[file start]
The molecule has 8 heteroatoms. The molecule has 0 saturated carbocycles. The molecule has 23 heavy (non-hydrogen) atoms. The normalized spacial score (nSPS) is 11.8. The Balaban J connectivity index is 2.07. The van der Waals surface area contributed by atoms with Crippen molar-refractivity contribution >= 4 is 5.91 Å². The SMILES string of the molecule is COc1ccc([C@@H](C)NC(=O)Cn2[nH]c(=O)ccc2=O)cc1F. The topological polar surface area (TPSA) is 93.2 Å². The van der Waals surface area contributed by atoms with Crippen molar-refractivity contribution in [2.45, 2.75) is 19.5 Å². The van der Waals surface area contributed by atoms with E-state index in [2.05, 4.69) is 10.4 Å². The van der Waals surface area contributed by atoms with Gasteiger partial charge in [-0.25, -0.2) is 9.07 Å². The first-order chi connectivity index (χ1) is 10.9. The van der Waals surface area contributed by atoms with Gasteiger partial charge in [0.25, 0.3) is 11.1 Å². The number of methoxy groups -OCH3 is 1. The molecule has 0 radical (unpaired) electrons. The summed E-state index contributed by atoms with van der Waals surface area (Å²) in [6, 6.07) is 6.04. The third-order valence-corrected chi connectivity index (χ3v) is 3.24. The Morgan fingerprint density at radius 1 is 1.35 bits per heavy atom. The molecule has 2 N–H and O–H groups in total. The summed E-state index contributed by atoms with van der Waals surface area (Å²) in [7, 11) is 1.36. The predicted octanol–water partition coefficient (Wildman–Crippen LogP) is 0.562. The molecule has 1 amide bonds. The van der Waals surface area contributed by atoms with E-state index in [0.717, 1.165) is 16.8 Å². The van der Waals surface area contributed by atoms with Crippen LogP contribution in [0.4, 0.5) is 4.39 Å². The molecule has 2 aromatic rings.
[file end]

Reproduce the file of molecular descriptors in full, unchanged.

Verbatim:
The molecule has 8 heteroatoms. The molecule has 0 saturated carbocycles. The molecule has 23 heavy (non-hydrogen) atoms. The normalized spacial score (nSPS) is 11.8. The Balaban J connectivity index is 2.07. The van der Waals surface area contributed by atoms with Crippen molar-refractivity contribution >= 4 is 5.91 Å². The SMILES string of the molecule is COc1ccc([C@@H](C)NC(=O)Cn2[nH]c(=O)ccc2=O)cc1F. The topological polar surface area (TPSA) is 93.2 Å². The van der Waals surface area contributed by atoms with Crippen molar-refractivity contribution in [2.45, 2.75) is 19.5 Å². The van der Waals surface area contributed by atoms with E-state index in [2.05, 4.69) is 10.4 Å². The van der Waals surface area contributed by atoms with Gasteiger partial charge in [-0.25, -0.2) is 9.07 Å². The first-order chi connectivity index (χ1) is 10.9. The van der Waals surface area contributed by atoms with Gasteiger partial charge in [0.25, 0.3) is 11.1 Å². The number of methoxy groups -OCH3 is 1. The molecule has 0 radical (unpaired) electrons. The summed E-state index contributed by atoms with van der Waals surface area (Å²) in [6, 6.07) is 6.04. The third-order valence-corrected chi connectivity index (χ3v) is 3.24. The Morgan fingerprint density at radius 1 is 1.35 bits per heavy atom. The molecule has 2 N–H and O–H groups in total. The summed E-state index contributed by atoms with van der Waals surface area (Å²) in [7, 11) is 1.36. The predicted octanol–water partition coefficient (Wildman–Crippen LogP) is 0.562. The molecule has 1 amide bonds. The van der Waals surface area contributed by atoms with E-state index in [0.717, 1.165) is 16.8 Å². The van der Waals surface area contributed by atoms with Crippen LogP contribution in [0.4, 0.5) is 4.39 Å². The molecule has 2 aromatic rings.